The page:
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Tristram Shandy

Full Text

Chapter 1.XXVIII.

Full Text Chapter 1.XXVIII.

Chapter 1.XXVIII.

When my uncle Toby got his map of Namur to his mind, he began immediately to apply himself, and with the utmost diligence, to the study of it; for nothing being of more importance to him than his recovery, and his recovery depending, as you have read, upon the passions and affections of his mind, it behoved him to take the nicest care to make himself so far master of his subject, as to be able to talk upon it without emotion.

In a fortnight's close and painful application, which, by the bye, did my uncle Toby's wound, upon his groin, no good,—he was enabled, by the help of some marginal documents at the feet of the elephant, together with Gobesius's military architecture and pyroballogy, translated from the Flemish, to form his discourse with passable perspicuity; and before he was two full months gone,—he was right eloquent upon it, and could make not only the attack of the advanced counterscarp with great order;—but having, by that time, gone much deeper into the art, than what his first motive made necessary, my uncle Toby was able to cross the Maes and Sambre; make diversions as far as Vauban's line, the abbey of Salsines, &c. and give his visitors as distinct a history of each of their attacks, as of that of the gate of St. Nicolas, where he had the honour to receive his wound.

But desire of knowledge, like the thirst of riches, increases ever with the acquisition of it. The more my uncle Toby pored over his map, the more he took a liking to it!—by the same process and electrical assimilation, as I told you, through which I ween the souls of connoisseurs themselves, by long friction and incumbition, have the happiness, at length, to get all be-virtu'd—be-pictured,—be- butterflied, and be-fiddled.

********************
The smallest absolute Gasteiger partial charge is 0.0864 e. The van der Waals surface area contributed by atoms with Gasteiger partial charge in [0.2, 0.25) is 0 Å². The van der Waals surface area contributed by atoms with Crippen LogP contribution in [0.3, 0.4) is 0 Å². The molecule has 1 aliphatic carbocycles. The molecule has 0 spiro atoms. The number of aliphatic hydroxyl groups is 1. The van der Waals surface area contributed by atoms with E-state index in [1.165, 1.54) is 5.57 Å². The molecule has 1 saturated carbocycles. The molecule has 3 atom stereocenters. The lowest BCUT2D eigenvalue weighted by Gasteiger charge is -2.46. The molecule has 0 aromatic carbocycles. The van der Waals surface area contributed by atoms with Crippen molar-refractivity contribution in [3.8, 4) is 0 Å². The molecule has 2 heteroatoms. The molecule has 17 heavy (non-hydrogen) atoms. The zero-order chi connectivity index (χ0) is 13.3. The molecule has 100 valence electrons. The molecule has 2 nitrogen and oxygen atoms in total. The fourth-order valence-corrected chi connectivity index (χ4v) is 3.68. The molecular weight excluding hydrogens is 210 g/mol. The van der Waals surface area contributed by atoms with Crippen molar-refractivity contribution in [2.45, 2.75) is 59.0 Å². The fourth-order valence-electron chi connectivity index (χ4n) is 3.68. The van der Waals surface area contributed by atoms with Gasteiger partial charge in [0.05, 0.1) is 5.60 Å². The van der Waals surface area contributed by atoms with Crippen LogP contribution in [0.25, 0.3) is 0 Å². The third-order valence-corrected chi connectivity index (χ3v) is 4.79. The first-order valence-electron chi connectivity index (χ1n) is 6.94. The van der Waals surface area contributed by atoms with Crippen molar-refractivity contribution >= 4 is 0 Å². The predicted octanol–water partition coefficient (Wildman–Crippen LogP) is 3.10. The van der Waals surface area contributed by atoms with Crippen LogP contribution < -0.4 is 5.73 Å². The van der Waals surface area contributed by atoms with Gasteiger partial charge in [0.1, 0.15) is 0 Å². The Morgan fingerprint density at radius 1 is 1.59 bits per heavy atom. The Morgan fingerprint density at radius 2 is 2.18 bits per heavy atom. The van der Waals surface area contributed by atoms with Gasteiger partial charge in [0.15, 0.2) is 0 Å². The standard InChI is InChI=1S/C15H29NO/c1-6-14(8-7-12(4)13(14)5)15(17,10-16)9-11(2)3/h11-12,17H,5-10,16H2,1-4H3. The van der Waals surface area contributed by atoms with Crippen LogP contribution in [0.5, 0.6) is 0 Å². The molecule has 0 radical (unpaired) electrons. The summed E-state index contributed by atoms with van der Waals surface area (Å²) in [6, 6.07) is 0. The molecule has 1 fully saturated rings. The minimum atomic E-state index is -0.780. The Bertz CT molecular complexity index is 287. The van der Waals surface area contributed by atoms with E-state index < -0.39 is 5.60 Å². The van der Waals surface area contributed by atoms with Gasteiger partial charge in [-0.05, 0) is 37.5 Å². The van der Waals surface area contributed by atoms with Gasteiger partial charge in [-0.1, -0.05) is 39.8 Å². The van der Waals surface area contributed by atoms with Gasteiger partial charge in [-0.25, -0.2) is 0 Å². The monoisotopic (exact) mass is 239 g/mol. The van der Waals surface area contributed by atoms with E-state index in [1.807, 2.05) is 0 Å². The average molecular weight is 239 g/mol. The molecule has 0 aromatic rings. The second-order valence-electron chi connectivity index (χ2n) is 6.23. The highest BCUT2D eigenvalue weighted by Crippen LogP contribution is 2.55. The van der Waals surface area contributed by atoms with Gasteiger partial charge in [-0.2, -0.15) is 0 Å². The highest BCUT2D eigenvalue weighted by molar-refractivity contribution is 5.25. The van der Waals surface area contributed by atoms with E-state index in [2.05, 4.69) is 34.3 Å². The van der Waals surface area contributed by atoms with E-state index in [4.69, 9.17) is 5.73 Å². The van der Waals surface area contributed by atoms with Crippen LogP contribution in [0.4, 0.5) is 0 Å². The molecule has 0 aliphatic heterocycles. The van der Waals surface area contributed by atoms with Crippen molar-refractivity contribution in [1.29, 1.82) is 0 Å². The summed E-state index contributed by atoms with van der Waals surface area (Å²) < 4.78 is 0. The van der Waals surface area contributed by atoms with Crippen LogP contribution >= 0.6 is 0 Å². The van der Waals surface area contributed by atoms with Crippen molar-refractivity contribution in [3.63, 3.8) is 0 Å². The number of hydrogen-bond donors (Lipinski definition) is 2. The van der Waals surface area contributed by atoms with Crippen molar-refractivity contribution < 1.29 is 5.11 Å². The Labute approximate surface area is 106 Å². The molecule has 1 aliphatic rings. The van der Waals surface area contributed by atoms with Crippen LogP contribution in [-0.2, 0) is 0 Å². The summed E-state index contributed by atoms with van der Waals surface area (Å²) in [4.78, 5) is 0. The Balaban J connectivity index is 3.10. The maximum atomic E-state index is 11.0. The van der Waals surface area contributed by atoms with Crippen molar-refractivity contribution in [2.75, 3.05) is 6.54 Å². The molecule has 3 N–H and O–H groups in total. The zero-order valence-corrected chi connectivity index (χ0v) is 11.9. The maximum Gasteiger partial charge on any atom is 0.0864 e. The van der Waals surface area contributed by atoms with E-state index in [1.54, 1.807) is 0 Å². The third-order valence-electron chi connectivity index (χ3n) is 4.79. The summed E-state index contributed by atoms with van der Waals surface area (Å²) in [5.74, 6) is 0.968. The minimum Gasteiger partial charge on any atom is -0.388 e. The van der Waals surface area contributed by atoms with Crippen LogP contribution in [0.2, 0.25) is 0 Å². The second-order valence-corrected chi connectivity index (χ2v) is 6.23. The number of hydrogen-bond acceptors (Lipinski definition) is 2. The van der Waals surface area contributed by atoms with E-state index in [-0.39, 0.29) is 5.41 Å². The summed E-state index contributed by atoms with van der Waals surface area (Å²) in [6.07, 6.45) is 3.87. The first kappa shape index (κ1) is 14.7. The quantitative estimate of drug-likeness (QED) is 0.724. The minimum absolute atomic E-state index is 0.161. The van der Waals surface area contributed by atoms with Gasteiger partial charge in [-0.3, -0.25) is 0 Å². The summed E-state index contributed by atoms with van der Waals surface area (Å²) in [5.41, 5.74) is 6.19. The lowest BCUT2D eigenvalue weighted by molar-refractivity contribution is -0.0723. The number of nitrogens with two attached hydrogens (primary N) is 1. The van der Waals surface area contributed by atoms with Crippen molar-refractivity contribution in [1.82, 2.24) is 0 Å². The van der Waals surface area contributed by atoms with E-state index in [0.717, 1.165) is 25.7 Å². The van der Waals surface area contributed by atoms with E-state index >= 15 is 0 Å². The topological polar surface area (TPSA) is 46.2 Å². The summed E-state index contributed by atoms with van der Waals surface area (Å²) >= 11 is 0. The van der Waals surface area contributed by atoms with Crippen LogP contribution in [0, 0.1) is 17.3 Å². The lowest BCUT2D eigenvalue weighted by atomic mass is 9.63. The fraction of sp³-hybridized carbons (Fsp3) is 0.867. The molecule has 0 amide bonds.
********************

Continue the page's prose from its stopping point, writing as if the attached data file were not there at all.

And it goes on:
The more my uncle Toby drank of this sweet fountain of science, the greater was the heat and impatience of his thirst, so that before the first year of his confinement had well gone round, there was scarce a fortified town in Italy or Flanders, of which, by one means or other, he had not procured a plan, reading over as he got them, and carefully collating therewith the histories of their sieges, their demolitions, their improvements, and new works, all which he would read with that intense application and delight, that he would forget himself, his wound, his confinement, his dinner.

In the second year my uncle Toby purchased Ramelli and Cataneo, translated from the Italian;—likewise Stevinus, Moralis, the Chevalier de Ville, Lorini, Cochorn, Sheeter, the Count de Pagan, the Marshal Vauban, Mons. Blondel, with almost as many more books of military architecture, as Don Quixote was found to have of chivalry, when the curate and barber invaded his library.

Towards the beginning of the third year, which was in August, ninety-nine, my uncle Toby found it necessary to understand a little of projectiles:—and having judged it best to draw his knowledge from the fountain-head, he began with N. Tartaglia, who it seems was the first man who detected the imposition of a cannon-ball's doing all that mischief under the notion of a right line—This N. Tartaglia proved to my uncle Toby to be an impossible thing.

—Endless is the search of Truth.

No sooner was my uncle Toby satisfied which road the cannon-ball did not go, but he was insensibly led on, and resolved in his mind to enquire and find out which road the ball did go: For which purpose he was obliged to set off afresh with old Maltus, and studied him devoutly.—He proceeded next to Galileo and Torricellius, wherein, by certain Geometrical rules, infallibly laid down, he found the precise path to be a Parabola—or else an Hyperbola,—and that the parameter, or latus rectum, of the conic section of the said path, was to the quantity and amplitude in a direct ratio, as the whole line to the sine of double the angle of incidence, formed by the breech upon an horizontal plane;—and that the semiparameter,—stop! my dear uncle Toby—stop!—go not one foot farther into this thorny and bewildered track,—intricate are the steps! intricate are the mazes of this labyrinth! intricate are the troubles which the pursuit of this bewitching phantom Knowledge will bring upon thee.—O my uncle;—fly—fly,—fly from it as from a serpent.—Is it fit—goodnatured man! thou should'st sit up, with the wound upon thy groin, whole nights baking thy blood with hectic watchings?—Alas! 'twill exasperate thy symptoms,—check thy perspirations—evaporate thy spirits—waste thy animal strength, dry up thy radical moisture, bring thee into a costive habit of body,—impair thy health,—and hasten all the infirmities of thy old age.—O my uncle! my uncle Toby.